Tiny satellites to write Morse code, visible in the night sky

An unmanned Japanese cargo vessel headed for the International Space Station (ISS) this week is carrying some unusual cargo. In addition to regular supplies, the vehicle contains some tiny, cube-shaped satellites that, when deployed, will write Morse code messages visible in the night sky.

One of the mini satellites, known as cubesats, has the job of helping researchers test optical communication techniques in satellites. The cubesat will use LEDs to first twinkle like an artificial star and eventually blink in Morse Code.

The cubesat is known as FITSAT-1 and was developed by Japan's Fukuoka Institute of Technology (FIT). It weighs just under three pounds and carries high output, 200 watt LEDs that will turn the cube into a flashing Morse code beacon.

Project leader Takushi Tanaka, an FIT professor of computer science and engineering discusses one of the most exciting elements of the project on the FITSAT-1 website:

"These [Morse code flashes], we hope, will be observable by the unaided eye or with small binoculars," Tanaka says.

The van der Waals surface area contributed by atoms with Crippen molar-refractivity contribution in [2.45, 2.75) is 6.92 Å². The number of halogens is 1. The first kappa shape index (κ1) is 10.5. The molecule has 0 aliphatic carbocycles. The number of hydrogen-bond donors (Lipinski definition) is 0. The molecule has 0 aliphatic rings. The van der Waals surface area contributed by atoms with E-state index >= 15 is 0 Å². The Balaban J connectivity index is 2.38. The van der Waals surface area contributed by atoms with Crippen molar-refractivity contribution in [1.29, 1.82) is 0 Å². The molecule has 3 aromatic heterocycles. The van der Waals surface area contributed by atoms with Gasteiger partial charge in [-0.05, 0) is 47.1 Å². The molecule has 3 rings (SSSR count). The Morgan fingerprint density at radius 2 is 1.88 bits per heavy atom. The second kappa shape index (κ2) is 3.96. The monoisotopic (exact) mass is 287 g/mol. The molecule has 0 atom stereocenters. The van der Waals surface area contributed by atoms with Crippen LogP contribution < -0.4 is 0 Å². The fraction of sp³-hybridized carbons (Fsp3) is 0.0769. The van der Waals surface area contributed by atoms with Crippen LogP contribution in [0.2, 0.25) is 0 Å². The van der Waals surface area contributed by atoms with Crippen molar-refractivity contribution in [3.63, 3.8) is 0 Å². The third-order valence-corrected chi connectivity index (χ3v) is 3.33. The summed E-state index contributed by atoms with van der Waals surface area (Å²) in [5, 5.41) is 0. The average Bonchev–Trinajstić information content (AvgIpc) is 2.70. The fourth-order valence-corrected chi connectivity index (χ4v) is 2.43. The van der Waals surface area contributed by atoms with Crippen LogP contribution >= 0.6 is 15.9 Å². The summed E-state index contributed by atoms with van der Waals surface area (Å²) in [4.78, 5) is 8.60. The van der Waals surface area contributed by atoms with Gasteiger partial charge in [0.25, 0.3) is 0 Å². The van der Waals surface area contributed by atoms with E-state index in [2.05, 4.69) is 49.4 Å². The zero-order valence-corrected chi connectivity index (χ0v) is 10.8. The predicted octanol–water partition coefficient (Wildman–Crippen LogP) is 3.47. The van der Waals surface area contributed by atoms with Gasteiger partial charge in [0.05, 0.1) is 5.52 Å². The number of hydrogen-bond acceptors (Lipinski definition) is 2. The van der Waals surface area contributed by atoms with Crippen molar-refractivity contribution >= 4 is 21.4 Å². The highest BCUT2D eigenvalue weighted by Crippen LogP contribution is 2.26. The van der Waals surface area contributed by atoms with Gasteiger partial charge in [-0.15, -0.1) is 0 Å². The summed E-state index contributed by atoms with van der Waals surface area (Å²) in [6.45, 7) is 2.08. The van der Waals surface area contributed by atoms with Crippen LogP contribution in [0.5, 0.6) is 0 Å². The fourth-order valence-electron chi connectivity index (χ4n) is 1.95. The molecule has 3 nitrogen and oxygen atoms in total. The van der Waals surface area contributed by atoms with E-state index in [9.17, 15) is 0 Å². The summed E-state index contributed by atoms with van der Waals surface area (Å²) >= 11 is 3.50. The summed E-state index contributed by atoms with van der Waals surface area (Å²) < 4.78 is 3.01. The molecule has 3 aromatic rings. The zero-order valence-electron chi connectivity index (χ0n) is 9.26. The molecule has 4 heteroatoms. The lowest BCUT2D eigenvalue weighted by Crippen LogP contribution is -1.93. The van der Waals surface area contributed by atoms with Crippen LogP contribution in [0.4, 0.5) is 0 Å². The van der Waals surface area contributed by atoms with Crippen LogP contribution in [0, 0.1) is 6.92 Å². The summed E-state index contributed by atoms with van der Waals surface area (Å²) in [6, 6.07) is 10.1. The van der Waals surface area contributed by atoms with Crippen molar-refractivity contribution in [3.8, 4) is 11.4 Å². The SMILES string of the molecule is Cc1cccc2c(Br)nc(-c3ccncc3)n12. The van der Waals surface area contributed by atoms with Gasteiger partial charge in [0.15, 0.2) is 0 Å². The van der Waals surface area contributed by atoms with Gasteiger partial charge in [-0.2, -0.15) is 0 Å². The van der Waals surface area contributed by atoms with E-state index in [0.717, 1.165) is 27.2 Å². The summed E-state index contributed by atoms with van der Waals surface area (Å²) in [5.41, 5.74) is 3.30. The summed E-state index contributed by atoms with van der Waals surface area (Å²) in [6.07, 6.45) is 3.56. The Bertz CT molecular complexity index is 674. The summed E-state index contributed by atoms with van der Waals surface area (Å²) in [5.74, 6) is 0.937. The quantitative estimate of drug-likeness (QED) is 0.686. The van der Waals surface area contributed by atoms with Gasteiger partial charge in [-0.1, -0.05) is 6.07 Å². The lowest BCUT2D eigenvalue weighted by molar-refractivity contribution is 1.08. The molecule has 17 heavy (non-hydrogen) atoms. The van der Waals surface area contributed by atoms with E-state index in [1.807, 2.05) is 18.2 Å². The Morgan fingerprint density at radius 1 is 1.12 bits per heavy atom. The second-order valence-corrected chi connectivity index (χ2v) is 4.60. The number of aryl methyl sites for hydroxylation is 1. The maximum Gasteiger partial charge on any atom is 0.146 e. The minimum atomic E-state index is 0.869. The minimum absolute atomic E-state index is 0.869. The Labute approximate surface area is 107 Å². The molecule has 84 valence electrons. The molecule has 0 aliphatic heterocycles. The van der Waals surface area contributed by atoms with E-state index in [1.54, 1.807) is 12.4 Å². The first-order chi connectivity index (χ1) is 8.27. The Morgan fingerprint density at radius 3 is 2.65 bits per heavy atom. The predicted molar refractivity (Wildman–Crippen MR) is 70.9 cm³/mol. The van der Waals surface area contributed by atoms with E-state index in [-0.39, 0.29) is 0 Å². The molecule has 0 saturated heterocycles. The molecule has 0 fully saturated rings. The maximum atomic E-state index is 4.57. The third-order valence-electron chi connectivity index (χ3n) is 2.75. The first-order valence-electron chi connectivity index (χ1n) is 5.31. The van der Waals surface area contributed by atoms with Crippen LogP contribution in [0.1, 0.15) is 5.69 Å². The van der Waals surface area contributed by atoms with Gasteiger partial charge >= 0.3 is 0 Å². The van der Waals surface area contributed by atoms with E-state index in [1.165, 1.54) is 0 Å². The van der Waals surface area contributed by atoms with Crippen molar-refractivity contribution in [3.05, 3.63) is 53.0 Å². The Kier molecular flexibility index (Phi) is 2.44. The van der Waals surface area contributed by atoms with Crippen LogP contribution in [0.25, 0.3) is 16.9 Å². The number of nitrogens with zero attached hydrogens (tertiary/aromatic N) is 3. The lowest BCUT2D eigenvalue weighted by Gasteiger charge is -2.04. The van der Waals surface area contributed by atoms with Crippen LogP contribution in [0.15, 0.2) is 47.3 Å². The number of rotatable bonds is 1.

It is expected the FITSAT-1 will be deployed from the ISS on September 6, by Japanese astronaut Akihiko Hoshide, using the Kibo module's robotic arm. Once in orbit the FITSAT-1 will travel between 51.6 degrees south latitude and 51.6 degrees north latitude, according to researchers.

The orbit and orientation is important to the success of the project. The tiny satellite contains a neodymium magnet that will always point it to magnetic north. This way, when the satellite rises above the horizon it will be to the south of the FIT ground station.

The flashing lights and Morse code signals from the FITSAT-1 will be received by the FIT ground station telescope and photo-multiplier device linked to an antenna. The ground gear and the satellite's LEDs will be aligned so the ground will receive the main beams.

The FITSAT-1 project will conduct high-speed and optical communication experiments for three minutes as the satellite moves through orbit, to prove the viability of optical communication with satellites.

Tanaka's website has additional detailed information on the construction of the FITSAT-1, communication frequencies and what it will be transmitting during the testing.

Seeing the little satellite in action firsthand might be challenging, but even if we only get to see the sky's newest inhabitant work via video from Tanaka's lab, it's cool to know we can wish upon a whole new star!

FITSAT-1, Space.com

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